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The Town Council did not consider a proposed public safety fee as posted on the agenda when it met in regular session on Tuesday, Aug. 13.

The meeting opened with Councilman Dennis Brown announcing that due to “new legal challenges that could possibly put the town at risk,” the item was being removed from the agenda.

Just prior to the session the council was in a closed meeting and the fee was on the agenda to discuss with the town attorney.

Town Attorney Aaron Arnson told The Times town officials had received communication from a state representative who represents the community stating that there was a prospect of a legal challenge to the fee.

“At this point it was not a risk the council wanted to take,” Arnson said.

On July 15, council members and staff received an email from State Representative John Kavanagh stating he had received questions from constituents regarding the proposed fee and he had followed up with an inquiry to the office of the Arizona Legislative Counsel.

Kavanagh’s inquiry was in reference to the Town’s Environmental Fee, which was collected at $36 per year for four years before it was rescinded in conjunction with discussion related to a new public safety fee.

The counsel stated an opinion that, “Although called a fee, the assessment for environmental programs is most likely a tax on property. However, a town may impose a property tax only if that property tax is based upon the value of property.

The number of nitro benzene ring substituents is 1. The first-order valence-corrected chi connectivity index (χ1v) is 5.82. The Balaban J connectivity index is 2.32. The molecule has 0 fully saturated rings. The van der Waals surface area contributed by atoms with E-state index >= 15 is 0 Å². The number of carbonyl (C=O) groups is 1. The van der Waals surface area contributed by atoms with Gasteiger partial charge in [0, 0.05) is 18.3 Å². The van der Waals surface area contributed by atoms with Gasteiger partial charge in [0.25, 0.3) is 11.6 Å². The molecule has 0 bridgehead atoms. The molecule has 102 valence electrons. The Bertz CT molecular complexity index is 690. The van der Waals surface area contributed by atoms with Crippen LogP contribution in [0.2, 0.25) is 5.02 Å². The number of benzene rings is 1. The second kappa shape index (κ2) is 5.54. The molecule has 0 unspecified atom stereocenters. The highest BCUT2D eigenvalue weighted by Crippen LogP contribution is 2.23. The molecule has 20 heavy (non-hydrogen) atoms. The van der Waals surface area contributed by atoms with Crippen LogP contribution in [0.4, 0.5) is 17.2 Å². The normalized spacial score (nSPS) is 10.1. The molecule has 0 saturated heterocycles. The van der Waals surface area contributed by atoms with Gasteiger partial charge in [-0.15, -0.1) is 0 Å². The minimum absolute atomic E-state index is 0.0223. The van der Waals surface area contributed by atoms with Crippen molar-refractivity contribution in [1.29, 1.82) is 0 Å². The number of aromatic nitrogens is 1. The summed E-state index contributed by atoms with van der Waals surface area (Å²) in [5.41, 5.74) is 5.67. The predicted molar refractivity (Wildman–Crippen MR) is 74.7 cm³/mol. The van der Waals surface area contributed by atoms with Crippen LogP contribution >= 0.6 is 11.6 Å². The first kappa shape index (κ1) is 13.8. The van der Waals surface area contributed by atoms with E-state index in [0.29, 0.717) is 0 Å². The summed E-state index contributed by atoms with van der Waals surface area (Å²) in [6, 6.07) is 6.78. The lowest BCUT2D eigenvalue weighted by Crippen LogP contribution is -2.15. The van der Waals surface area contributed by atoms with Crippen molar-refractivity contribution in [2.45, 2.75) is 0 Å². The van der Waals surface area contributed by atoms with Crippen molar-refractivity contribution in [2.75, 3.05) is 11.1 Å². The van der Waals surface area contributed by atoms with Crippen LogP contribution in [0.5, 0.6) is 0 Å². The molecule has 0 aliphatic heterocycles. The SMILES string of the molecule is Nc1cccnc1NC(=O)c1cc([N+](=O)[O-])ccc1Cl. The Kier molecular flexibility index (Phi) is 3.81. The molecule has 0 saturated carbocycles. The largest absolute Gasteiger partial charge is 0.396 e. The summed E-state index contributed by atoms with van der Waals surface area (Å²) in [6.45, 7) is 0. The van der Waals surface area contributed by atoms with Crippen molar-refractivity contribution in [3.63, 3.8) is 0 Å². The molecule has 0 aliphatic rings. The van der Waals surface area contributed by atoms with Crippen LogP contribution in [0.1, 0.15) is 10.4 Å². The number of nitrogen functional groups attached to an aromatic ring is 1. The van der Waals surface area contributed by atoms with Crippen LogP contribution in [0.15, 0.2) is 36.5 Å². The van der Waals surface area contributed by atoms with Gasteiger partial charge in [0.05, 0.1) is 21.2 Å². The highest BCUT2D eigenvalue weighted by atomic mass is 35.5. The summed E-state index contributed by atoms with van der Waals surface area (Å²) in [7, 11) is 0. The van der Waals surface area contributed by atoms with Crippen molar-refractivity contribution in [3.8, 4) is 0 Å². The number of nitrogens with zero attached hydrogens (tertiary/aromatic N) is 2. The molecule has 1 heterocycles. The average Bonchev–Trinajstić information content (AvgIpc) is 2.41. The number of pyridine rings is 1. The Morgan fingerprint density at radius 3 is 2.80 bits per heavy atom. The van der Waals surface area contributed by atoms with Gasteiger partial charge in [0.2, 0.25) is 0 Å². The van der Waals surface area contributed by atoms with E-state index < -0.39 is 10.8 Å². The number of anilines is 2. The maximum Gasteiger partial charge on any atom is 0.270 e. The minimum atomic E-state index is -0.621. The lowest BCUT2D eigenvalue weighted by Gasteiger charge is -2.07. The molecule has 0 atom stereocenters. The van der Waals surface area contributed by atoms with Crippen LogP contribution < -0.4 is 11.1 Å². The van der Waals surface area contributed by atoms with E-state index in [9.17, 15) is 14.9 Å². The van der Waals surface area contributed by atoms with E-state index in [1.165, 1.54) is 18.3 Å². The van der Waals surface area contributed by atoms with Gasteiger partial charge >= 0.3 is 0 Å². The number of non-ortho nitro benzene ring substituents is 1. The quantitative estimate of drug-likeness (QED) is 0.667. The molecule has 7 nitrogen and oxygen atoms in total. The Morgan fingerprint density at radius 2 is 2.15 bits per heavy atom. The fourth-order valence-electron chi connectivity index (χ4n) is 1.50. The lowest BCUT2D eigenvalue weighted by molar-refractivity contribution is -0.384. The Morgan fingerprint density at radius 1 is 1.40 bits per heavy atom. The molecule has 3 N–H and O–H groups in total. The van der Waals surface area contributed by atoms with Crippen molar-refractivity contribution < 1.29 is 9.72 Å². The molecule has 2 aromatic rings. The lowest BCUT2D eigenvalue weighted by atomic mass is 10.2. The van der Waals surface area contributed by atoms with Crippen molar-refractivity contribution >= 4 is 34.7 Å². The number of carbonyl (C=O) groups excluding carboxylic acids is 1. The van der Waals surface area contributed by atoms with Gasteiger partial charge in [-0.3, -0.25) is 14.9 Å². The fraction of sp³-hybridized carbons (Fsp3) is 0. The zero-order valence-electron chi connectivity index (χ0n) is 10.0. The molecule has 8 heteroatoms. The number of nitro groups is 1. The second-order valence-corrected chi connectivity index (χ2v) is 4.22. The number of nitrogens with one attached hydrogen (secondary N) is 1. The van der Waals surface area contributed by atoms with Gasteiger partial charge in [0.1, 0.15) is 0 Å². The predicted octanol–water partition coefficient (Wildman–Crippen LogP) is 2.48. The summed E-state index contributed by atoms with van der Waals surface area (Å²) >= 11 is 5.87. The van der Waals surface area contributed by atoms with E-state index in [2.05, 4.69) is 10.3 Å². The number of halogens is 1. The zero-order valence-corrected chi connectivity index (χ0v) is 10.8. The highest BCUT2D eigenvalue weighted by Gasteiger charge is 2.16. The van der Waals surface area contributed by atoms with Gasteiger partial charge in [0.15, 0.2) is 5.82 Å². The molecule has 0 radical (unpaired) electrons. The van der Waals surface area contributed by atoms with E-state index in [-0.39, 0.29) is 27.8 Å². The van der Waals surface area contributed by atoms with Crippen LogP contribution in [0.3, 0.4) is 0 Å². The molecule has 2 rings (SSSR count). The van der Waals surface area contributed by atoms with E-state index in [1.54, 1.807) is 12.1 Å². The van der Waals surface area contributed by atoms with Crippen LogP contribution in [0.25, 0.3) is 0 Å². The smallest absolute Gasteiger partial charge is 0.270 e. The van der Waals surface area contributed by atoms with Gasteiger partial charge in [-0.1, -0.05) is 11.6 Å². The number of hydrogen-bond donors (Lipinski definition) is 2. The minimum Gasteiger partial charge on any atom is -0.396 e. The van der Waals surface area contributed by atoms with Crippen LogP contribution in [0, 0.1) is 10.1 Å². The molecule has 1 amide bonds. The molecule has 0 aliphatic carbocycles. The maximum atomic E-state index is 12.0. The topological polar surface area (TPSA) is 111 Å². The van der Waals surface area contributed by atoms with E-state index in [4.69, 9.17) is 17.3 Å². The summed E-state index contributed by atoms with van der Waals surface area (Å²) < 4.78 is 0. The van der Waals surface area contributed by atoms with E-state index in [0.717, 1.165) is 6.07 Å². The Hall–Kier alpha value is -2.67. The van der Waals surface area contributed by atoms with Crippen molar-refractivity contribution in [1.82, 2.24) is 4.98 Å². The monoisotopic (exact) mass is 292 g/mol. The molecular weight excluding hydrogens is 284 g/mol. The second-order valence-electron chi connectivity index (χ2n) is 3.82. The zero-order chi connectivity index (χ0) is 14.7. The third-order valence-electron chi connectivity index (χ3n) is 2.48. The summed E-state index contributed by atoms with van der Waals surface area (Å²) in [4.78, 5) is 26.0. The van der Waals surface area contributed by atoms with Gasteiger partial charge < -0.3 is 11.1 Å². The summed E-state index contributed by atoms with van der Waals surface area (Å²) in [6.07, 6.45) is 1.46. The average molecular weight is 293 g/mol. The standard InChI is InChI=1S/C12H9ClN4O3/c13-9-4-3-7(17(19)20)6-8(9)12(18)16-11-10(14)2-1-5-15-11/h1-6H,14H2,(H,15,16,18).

“Since the assessment is a uniform amount per parcel and not based upon the value of each parcel, it does not fall within the authorization for a town property tax. I have found no other statutory authorization for this tax, so the Town probably did not have the authority to impose the assessment for environmental programs.”

The opinion also concluded that, “The town’s assessment for environmental programs is most likely a tax and not a fee. Because the statutes do not authorize a town to impose such a tax, the town exceeded its authority in imposing the assessment.”

Kavanagh also offered to request an opinion from the Arizona Attorney General regarding the issue.

In an email to The Times, Mayor Ginny Dickey said neither she, nor Arnson agree with the legislative opinion.

“Our proposal would have had all $185 deposited into a segregated public safety fund, with an audit and opportunity to rescind in 2021, and a hardship accommodation.

“Some of us decided to put the community first rather than ourselves. Months of distraction and divisiveness would not be productive even if ultimately we prevailed, which politically wasn’t likely,” Dickey said.

“When we talk about roads next month, we may get a clearer picture of what the 2020 budget will have to look like.

“So as those who sought to thwart us claim victory, you have to wonder at what price.”

The council had been prepared to consider imposing a public safety fee of $185 per year based on property parcels in town.

As part of the fee proposal the council had earlier voted to suspend the annual $35 environmental fee.

At its Aug. 13 session the council did pass an increase to the local transaction privilege tax or sales tax (see separate story).